In 1970, Randall returned to television playing the sarcastic neat-freak Felick Unger in ABC’s hit sitcom The Odd Couple alongside his co-star Jack Klugman. For each season of the series, he earned Emmy Nominations, and in 1975, he finally got a win.
A year after Odd Couple’s finale; he got his own television series aptly titled The Tony Randall Show, in which he played a judge in Philadelphia. He followed that up by playing a gay artist in 1981s Love, Sidney. Both of these projects earned him additional Golden Globe nominations.
In 1993, Randall reunited with Jack Klugman in the TV film The Odd Couple: Together Again. For the remainder of the 90s and into the early 2000s; Randall guest-starred in several television shows but never again played another leading man.
Tony Randall’s Late-In-Life Second Marriage
Tony Randall belonged to a relatively small club of celebrities who started families late in their lives. When he was 77 years, he became a father for the first time. And although his children were immense sources of joy in his later years; Randall told People magazine back in 2001 that he was saddened by the fact that he wouldn’t get a chance to walk them down the aisle when they were old enough to start families of their own.
Randall sadly died in 2004 after battling a series of health problems that left him hospitalized for half a year. At the time of his passing, Randall’s second wife, who was 50 years his junior, was by his side.
Randall and his first wife, model Florence Randall, were married for 54 years until she passed away in 1992.
Florence was literally in her death bed when her husband met a young 20-year-old intern named Heather Harlan at the theater he founded. The now-defunct National Actors Theater in New York City.
When the two first met, Randall was so preoccupied with worrying about rehearsals that he was actually quite rude to young Heather. But as time passed, the fledgling actress got to see the kinder, softer side of Randall.
A few years after Florence died, Randall and Heather started dating. Even though she was half a century younger than he was, the age gap was never that big of a deal between them.
Although they weren’t concerned about the difference in their ages; the tabloids had a field day running both stars’ names through the mud. Mainly, they repeatedly labeled Heather a gold digger and painted Randall out to be a fool who was being played like a fiddle. But despite all of these harsh words; Randall and his soon-to-be wife ignored what all of the dissenters and naysayers had to say. And instead focused their energy on building a family.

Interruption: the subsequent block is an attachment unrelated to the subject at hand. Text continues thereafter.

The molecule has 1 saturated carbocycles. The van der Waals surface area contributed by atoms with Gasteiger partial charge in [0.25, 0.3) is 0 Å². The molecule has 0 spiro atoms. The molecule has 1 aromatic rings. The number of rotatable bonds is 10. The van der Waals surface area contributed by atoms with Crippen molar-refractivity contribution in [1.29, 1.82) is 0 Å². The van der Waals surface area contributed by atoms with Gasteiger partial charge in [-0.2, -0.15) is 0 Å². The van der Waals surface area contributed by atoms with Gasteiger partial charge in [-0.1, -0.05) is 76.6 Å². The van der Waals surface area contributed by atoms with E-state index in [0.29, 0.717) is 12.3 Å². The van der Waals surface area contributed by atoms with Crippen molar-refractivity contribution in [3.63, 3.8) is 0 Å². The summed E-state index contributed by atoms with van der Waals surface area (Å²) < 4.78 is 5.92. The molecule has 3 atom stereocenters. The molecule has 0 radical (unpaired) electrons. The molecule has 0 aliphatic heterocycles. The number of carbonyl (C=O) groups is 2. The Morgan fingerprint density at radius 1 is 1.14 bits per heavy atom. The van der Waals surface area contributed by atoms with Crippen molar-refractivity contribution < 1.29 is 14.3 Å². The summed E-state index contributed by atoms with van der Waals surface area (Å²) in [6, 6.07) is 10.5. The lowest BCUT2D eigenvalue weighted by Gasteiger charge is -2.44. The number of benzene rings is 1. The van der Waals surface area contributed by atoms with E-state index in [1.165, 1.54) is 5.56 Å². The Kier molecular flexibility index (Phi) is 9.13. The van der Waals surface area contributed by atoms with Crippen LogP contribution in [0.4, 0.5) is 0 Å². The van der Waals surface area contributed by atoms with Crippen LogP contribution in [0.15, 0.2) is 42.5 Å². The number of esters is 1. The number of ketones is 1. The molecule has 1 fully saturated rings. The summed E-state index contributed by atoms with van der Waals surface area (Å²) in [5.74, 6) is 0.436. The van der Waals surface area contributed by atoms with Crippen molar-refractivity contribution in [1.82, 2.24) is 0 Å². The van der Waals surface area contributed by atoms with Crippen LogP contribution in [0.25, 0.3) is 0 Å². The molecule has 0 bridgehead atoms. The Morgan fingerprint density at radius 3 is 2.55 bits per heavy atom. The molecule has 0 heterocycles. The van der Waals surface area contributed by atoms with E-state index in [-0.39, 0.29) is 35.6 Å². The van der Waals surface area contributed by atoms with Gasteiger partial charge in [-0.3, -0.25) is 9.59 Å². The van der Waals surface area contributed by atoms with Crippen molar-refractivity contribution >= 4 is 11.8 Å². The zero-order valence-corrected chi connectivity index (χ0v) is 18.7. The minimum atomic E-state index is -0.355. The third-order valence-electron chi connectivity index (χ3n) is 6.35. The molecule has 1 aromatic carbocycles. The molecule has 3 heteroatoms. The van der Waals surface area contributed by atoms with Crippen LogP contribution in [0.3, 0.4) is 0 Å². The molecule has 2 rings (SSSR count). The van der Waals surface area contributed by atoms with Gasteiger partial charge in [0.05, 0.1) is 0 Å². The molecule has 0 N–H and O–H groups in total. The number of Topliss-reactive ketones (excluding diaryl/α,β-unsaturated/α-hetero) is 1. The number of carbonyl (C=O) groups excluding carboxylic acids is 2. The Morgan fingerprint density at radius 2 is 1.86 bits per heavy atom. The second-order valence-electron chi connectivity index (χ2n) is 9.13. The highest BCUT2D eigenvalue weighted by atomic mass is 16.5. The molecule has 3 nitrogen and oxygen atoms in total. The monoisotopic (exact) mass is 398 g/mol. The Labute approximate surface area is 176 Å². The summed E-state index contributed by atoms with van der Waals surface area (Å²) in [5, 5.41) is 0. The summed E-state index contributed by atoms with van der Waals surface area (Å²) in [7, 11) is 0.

One of the questions that people repeatedly posed when considering their relationship was whether or not they had a healthy and happy sex life. Heather later confirmed that they did indeed have a normal love life up until the point that he had to be hospitalized. And beyond that, it’s pretty obvious that they enjoyed such marital relations seeing as how they had two children together.
Their first child, Julia, was born on April 11, 1997. And just a year later, they welcomed their son Jefferson into the world on June 15, 1998.
Julia has since followed in her father’s footsteps and is currently pursuing a career in theater and the arts. So far, she has scored small roles in films like Stevie, New Year’s Eve, and White Rabbit. She has also studied at the Guildhall School of Music & Drama in London. And for her final year show, she played Mary Flynn in a production of Merrily.
Jefferson, however, has taken a different path in life so far and has kept his life a bit more private and out of the spotlight.
In 2008, while promoting her 2009 film Forests of Mystery, Heather told Marie Claire that while it’s always horrible for a child to lose one of their parents at an early age; her family’s life isn’t a tragedy just because Tony died.
She went on to describe him as a loving husband who desperately wanted children even though he couldn’t with his first wife. So, once he had the opportunity to finally have had kids of his own. He was the most incredibly loving father and provider. Even though he is no longer alive physically; Heather says that his presence is still very strong in her family’s lives.
It’s remarkable that Tony Randall was able to start a family so late in his life. How often do you hear about someone in their late 70s fathering a child, let alone two? Do you think that his children are missing something crucial by not having their father in their lives? And do you think that Heather Harlan really was just a gold-digger like the tabloids claimed? Let us know your thoughts in the comments section below.